This is not tops on my list as a good way to celebrate the International Year of Astronomy. Italian and British scientists want to exhume the body of 16th century astronomer Galileo Galilei in order to determine if his severe vision problems may have affected some of his findings. The scientists said DNA tests would help answer some unresolved questions about the health of the man known as the father of astronomy, whom the Vatican condemned for teaching that the Earth revolves around the sun. “If we knew exactly what was wrong with his eyes we could use computer models to recreate what he saw in his telescope,” said Paolo Galluzzi, director of the Museum of History and Science in Florence, the city where Galileo is buried.
Galileo, who lived from 1564 to 1642, was known to have problems with his eyes during his later years, and was totally blind for the last two years of his life. It has long been speculated that he damaged his eyes by looking at the sun through a telescope. But, now some scientists suspect Galileo may have had a form of glaucoma.
“There were periods when he saw very well and periods when he did not see very well,” said Dr. Peter Watson, president of the Academia Ophthalmologica Internationalis and consultant to Addenbrooke’s University Hospital, Cambridge.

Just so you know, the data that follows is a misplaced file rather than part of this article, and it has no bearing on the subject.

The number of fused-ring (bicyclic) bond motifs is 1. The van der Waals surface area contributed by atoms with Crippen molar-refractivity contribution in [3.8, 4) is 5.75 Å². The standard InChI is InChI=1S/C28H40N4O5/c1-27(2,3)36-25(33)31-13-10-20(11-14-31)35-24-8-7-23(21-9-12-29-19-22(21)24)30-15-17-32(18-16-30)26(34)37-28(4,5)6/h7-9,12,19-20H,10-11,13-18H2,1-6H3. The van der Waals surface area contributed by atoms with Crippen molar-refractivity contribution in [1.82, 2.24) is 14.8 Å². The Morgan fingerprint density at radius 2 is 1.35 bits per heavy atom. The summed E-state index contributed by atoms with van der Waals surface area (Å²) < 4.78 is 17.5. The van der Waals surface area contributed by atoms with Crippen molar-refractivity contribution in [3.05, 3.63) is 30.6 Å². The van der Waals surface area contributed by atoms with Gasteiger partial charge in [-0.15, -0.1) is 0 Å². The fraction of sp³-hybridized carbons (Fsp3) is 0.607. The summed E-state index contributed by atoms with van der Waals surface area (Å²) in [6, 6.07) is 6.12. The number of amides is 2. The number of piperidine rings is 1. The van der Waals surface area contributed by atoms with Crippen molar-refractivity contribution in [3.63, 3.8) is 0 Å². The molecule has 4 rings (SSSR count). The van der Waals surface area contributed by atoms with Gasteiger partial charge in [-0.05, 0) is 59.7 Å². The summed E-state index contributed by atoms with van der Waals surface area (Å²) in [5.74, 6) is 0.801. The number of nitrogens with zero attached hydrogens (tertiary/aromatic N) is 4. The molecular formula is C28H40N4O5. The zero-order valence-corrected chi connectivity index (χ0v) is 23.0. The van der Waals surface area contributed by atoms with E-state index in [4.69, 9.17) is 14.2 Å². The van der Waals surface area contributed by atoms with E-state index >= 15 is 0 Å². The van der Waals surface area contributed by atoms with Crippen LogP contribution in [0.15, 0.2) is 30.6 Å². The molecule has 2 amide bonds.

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One of the “errors” that Galileo made, which Galluzzi suspects may have been because of bad eyesight, is that he thought Saturn’s rings were “handles” or large moons on either side of the planet. Galileo wrote, “I have observed the highest planet [Saturn] to be tripled-bodied. This is to say that to my very great amazement Saturn was seen to me to be not a single star, but three together, which almost touch each other”.
With a 20-power telescope and his eyes in bad shape he might have mistaken Saturn’s rings as two moons on each side.
Or would anyone who had never seen rings around a planet before, using a first-generation telescope think the same?
If the nature of Galileo’s illness was known, Galluzzi said a mathematical model could be simulated to show what Galileo saw through his telescope. “We only have sketches of what he saw. If we were able to see what he saw that would be extraordinary,” Galluzzi said.
Galluzzi added he is waiting for permission from Florence’s Santa Croce Basilica, where Galileo is buried, to exhume the body and then would form a committee of historians, scientists and doctors to oversee the project.
What do you think? Should Galileo be exhumed in the name of science, or should the Father of Astronomy be allowed to rest in peace?